Three characteristics of the Roman Empire are typically credited with aiding the advancement of Christianity. First, the Pax Romana, or Roman peace, created a relatively stable political climate that allowed for travel in the years immediately before the birth of Christ until about 200 AD. Since the territory of the Mediterranean Sea was not ravaged by wars, everyday Christians, as well as missionaries, could travel throughout the kingdom freely, bearing the good news of Christ. The Romans had a hands-off policy toward local religions in their provinces and allowed local governance as long as citizens paid taxes and allowed military occupation. More than once, early Christian leaders were protected from harm by Roman laws and rulers.
Second, Roman roads made travel much easier than it had ever been. Although the roads were built to allow Roman armies quick access to the regions under their control, they were also used for commerce and personal travel. Previously, sections of the Mediterranean region would become impassable in the rainy season. Roman-engineered roads were of such high quality that many are still used today. This network of highways allowed missionaries to easily make their way around the Roman Empire.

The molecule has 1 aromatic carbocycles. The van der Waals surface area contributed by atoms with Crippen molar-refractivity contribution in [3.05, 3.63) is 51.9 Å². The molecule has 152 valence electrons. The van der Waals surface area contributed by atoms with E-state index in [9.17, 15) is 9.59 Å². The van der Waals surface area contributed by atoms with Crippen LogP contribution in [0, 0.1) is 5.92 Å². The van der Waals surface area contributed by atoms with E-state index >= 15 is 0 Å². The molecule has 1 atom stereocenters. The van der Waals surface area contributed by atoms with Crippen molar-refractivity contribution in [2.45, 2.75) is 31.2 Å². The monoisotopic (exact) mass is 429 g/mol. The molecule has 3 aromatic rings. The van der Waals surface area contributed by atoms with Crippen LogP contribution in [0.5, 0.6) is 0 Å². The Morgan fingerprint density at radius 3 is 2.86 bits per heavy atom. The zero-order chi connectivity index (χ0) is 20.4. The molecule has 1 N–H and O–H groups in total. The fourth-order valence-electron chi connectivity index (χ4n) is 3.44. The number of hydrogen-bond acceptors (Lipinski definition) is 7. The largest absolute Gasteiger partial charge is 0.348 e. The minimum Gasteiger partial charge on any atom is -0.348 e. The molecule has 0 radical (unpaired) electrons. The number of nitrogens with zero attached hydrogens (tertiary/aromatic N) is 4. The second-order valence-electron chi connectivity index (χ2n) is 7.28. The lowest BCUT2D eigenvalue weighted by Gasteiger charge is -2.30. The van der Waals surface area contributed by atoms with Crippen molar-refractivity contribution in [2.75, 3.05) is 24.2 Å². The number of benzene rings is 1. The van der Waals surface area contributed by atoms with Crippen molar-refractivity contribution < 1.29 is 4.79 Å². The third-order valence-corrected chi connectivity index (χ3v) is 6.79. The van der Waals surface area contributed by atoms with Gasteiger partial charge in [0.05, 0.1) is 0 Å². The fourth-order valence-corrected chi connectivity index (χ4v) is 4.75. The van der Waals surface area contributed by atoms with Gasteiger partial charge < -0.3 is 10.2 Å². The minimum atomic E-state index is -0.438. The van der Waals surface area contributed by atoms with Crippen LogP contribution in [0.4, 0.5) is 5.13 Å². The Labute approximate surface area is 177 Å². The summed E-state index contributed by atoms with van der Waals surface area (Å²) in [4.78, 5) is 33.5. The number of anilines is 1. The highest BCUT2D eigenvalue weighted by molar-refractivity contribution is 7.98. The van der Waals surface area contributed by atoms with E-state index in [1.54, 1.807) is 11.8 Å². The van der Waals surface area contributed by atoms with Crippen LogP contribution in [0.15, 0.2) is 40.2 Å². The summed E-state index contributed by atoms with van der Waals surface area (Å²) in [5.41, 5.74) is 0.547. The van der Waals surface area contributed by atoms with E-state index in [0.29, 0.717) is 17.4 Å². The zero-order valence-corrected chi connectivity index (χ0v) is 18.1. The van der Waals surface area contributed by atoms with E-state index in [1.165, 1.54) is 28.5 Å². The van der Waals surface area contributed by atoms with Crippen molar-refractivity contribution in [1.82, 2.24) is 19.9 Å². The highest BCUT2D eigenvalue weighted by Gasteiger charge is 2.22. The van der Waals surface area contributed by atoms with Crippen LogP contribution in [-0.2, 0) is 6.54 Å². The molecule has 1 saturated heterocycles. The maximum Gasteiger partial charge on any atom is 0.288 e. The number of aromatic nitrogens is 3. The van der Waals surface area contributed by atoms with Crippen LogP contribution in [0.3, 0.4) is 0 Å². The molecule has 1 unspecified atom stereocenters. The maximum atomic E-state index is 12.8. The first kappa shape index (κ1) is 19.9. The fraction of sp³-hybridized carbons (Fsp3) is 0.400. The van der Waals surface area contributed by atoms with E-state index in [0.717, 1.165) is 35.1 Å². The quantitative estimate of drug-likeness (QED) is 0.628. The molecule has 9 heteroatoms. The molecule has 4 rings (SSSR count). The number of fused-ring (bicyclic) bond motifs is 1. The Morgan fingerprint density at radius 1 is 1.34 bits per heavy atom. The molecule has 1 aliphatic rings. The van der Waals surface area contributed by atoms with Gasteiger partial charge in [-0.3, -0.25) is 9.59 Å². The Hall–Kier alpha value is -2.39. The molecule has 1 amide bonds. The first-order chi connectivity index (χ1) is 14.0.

Finally, a common language greatly enhanced the spread of Christianity. Koine Greek had become the commonly spoken language in the region of the Mediterranean. This enabled missionaries like Paul to go to far-off lands and still be understood. The Bible refers to Jesus coming "in the fullness of time." Indeed, the convergence of several characteristics within the Roman Empire—including Roman laws, Roman roads, and a common language—created an environment especially conducive to sharing the gospel widely and rapidly.